Puzzled, we asked, “Why?” He said, “Men are too argumentative. I tell them what they need to do, and they want to argue with me. When I tell a woman what to do, she says, ‘That makes sense. I’m going to go do it.'”
Women were a much more pleasant market to work with. And a bonus, it specializes our product and makes it unique.
Over the life of a product, innovators and early adopters come on board first.
If we say, “Well, we’re going for 90,000 entities.” 9,000 of them would be the early adopters. That’s the first phase. Can we get early adopters in the first phase? Can we make 9,000 sales in the first year?”
People go, “Oh, look, the early adopters are having success. Let’s mimic them.” As it starts to reach a peak, it becomes more mainstream, accepted. Then you get the early majority. And how long does it last? It could be a year. It could be 3 years. It could be 5 years. It could be a week! When you introduce a product, the new life cycle has a predictable curve.
We track the rate of sales.
If we had big sales in the first month, we’re on the fast track. We can estimate how long the product life cycle by the rate of change.
Everybody thinks, “Entrepreneurs are risk-takers.”
That is not true. Good entrepreneurs are risk-averse. Why? Because they have limited resources. They can’t make a $50,000 mistake and joke about it.
So, entrepreneurs aren’t big risk-takers. They don’t have deep pockets like big companies. We need a sure win. How can we reduce risk with limited resources and win? Well, one of the things is incremental thinking. That’s where you rent a rowboat before you buy a yacht. We don’t want a perfect product. We want a minimum viable product. MVP is a minimum viable product.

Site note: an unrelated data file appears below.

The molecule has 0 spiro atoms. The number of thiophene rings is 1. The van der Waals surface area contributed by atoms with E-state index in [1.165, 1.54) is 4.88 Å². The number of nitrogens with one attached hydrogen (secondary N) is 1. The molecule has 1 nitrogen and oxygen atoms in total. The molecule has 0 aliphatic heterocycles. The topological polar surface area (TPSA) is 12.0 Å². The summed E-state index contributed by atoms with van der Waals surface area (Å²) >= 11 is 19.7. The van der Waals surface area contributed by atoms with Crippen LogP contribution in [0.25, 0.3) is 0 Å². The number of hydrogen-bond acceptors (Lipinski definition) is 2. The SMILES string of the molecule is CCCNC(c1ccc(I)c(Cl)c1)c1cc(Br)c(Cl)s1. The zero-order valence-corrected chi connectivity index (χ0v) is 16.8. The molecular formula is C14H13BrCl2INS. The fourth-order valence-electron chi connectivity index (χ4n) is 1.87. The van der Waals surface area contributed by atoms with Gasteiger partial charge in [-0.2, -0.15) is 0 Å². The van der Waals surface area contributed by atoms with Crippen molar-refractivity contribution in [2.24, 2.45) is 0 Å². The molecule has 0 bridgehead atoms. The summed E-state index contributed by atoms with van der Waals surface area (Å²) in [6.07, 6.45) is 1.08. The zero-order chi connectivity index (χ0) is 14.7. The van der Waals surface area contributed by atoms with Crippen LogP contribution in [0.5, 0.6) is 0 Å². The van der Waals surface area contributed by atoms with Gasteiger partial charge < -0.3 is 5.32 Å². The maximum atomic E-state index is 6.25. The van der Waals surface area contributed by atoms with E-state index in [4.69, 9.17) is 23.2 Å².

What is an indication that we have a winning idea? Then what do we need to change to improve? Does the digital product solve the market problem?
So how does this start?
Exploration and mining your existing content.
The new product emerges from existing content. We multiply your brain and your process. Then we make that into a digital machine.
Remember, we want to sell a product, not the source. We’re not saying, “Okay, do you want to buy the site owner or the site?”
No, I don’t want to buy you. I want to solve the problem. I want to buy a solution.
Buy and selling a digital product feels painless. We don’t want you to do service calls and answering phones. “My download didn’t work!” We don’t want that. No babysitting.
Some markets change all the time. You have to stay on top of it. At regular intervals, we update the product or add an addendum to make sure it’s current. That’s unavoidable babysitting, we can’t get away from it. That’s the nature of the world today. Rapid change.
Do you suppose you wasted your life developing your precious content?
In the first year of PagePipe blog, we made no money. How many guys keep going on an idea God told them to pursue – for a year – and then go into the second year. You’re limping along, but making little money. Well, a little is encouraging. But it still isn’t good enough.
You return to your first experience and say, “No, that decision felt right. It was good. And I’ll stick with it.” A deep connecting experience carries you through. A lot of people don’t have that. It’s a great emotional asset. It inspires.
We discover unrealized opportunities: Hidden assets you’re not aware of. Real value.
Because our perspective is different, we see hidden assets. We find an opportunity, a golden nugget. We hope you’ll pursue it. That’s the next step.
We create a digital strategy for your online business. How good is good enough? We define that. We’ll keep it real. But at the same time, be ambitious. We push ourselves.
niche market strategist
lead project manager